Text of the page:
The tempura prawns were good, the batter was light and crispy and it came with a soy dip with plenty of fresh ginger to warm it up. 


At the end of the meal they asked me if we had enjoyed the food, having just opened, and they wanted honest feedback. I told them that we had enjoyed the food but the salmon needed an accompaniment, and she did admit that they’d run out of rice.

The food was well cooked and it was tasty, which you would expect when the menu is limited and focused in this way. For all of the dishes on the menu, it cost us £30, and it’s cash only so make sure you’ve been to the cash machine and somewhere for drinks beforehand. It’s not bad value for money but with the choice of 3 Japanese style kitchens in close proximity in Tooting, they need that addition of rice or perhaps another accompaniment dish on the menu that would give customers a bit more choice.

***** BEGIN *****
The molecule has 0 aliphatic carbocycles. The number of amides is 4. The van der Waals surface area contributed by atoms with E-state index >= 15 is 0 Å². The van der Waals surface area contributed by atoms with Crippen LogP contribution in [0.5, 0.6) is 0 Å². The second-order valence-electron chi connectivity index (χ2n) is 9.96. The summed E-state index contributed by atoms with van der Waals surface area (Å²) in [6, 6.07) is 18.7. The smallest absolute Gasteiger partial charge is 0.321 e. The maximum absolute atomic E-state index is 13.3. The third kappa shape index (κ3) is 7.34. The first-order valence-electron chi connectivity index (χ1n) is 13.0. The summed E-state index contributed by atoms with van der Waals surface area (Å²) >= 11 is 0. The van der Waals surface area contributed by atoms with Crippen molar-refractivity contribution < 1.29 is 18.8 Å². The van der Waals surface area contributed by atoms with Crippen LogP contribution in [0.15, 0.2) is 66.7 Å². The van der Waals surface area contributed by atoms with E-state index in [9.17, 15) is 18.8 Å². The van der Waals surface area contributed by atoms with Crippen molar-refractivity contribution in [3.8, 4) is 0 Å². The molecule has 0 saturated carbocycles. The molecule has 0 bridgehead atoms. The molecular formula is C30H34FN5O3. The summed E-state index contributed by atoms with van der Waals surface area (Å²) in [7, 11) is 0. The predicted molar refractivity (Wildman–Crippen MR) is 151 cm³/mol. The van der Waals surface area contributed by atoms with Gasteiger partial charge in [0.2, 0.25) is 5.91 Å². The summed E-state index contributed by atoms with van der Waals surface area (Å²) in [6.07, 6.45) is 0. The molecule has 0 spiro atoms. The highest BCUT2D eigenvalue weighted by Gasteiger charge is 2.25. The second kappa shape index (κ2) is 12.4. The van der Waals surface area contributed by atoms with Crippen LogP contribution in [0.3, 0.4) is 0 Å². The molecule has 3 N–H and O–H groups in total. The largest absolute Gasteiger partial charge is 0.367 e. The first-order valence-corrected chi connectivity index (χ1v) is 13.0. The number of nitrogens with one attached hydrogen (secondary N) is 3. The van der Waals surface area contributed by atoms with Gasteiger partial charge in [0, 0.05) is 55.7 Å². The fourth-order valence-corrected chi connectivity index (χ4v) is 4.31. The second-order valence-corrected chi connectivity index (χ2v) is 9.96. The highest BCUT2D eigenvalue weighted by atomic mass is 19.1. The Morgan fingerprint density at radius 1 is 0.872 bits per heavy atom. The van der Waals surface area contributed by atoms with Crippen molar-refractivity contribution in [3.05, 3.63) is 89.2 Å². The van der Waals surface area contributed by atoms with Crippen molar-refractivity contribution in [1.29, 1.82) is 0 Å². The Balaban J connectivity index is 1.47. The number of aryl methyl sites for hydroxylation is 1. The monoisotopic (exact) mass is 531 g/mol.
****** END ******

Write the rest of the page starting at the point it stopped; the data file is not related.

Hi-Ki Robata Grill & Sushi Bar

We were sushi virgins until we paid a visit to Hi-Ki Robata Grill and Sushi Bar. They opened a month ago in the up and coming and eclectic  Broadway Market, and what originally drew us there today was the thought of gyoza, which we like… a lot. They have a corner unit near the entrance to the market, next to Craft and opposite Hill Station. The grill is open and they have seating at the bar along both edges of the unit, and they also have 4  tables inside in a more traditional restaurant setting. We sat at the bar which allowed us to see our food being prepared.